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White House evacuated during small plane scare
WASHINGTON -- The White House was briefly evacuated and military jets scrambled Wednesday night after a small plane flew through restricted airspace near the executive mansion.
The Cessna aircraft landed in Richmond, Va., about 100 miles from Washington, and law enforcement officials said it appeared to be simply a case of a pilot who got lost.
The plane got as close as four miles from the executive mansion, said Secret Service agent Brian Marr. Authorities said the plane made belated contact with the tower at Reagan National Airport.
President Bush had returned just 20 minutes earlier from a Republican fund-raiser when some staff and reporters were ordered to leave the building shortly after 8 p.m. EDT.
Bush remained in the executive mansion throughout the incident but was protected by unspecified security procedures, officials said.
A man in a dark suit hurried through the White House press area saying, "Get out, get out, everybody out. Secret Service says everyone has to leave the building." Not all White House staff left.
The incident occurred only hours after staff at the Federal Reserve, including Fed Chairman Alan Greenspan, were evacuated from the building on nearby Constitution Avenue after a suspicious package was found in a garbage bin. Police cordoned off several blocks, snarling traffic during the afternoon rush hour. The package turned out to be harmless.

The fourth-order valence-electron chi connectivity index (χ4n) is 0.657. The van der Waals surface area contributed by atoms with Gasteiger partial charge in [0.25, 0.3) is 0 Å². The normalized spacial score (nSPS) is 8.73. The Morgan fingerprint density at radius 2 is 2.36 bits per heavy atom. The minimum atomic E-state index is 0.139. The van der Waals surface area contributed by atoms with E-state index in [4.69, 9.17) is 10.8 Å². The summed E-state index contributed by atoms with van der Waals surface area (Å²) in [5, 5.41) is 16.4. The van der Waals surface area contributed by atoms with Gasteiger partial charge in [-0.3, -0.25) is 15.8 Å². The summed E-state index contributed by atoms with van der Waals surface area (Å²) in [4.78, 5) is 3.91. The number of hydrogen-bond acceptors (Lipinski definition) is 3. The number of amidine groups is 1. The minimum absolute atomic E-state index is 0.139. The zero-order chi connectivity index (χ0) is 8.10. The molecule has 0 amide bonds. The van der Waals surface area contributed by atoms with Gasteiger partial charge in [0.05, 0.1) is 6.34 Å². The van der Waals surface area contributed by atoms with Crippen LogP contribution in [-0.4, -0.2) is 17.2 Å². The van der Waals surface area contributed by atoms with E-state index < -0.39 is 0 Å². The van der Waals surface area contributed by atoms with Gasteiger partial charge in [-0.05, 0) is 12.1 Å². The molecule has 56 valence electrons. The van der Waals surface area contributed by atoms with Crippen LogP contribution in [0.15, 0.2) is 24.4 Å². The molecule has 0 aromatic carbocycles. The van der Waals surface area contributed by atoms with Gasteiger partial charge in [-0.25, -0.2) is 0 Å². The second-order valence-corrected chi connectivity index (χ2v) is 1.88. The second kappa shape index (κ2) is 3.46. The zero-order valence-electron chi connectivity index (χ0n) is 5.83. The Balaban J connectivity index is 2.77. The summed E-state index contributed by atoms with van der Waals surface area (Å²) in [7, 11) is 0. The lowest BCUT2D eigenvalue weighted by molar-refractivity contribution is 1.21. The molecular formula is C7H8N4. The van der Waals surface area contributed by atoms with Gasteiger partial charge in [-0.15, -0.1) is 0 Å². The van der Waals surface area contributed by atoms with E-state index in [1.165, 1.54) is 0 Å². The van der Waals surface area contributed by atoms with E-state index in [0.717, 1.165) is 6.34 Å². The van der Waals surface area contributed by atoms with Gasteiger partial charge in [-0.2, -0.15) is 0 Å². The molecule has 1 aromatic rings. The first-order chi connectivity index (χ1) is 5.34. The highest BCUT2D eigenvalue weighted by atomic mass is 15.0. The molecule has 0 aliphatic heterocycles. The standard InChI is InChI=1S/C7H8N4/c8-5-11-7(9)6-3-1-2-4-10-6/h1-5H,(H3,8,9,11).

Authorities were interviewing the Cessna pilot, who had flown from a small airport in Massachusetts, and had not made required contact as he approached Washington, officials said.
The plane approached from the northeast above the capital at 10,500 feet, well below the minimum 18,000 feet required for the restricted space, federal aviation officials said.
Two F-16 military jets were scrambled immediately and followed the plane until it reached Richmond. The White House evacuation lasted about 15 minutes, ending as soon as the plane changed direction, officials said.
"Two F-16s were scrambled," said Petty Officer Beverly Allen of the North American Aerospace Defense Command. "The guy flew out of Gardner, Mass., airspace. .... We escorted the guy to Richmond Airport where authorities apprehended him."
"This just looks like a pilot that had no clue he was entering restrictive airspace," said Marr, the Secret Service agent.
Gardner, the pilot's point of origin, is a city of about 21,000 in central Massachusetts about 50 miles west of Boston. The plane was headed for Raleigh, N.C.
Wednesday night's evacuation of the White House was the first since Sept. 11, when the building was thought to be a target of one of the hijacked jetliners used in the attack on New York and Washington.
On Sept. 12, 1994 a man flying a stolen Cessna airplane fatally crashed on the South Lawn of the White House.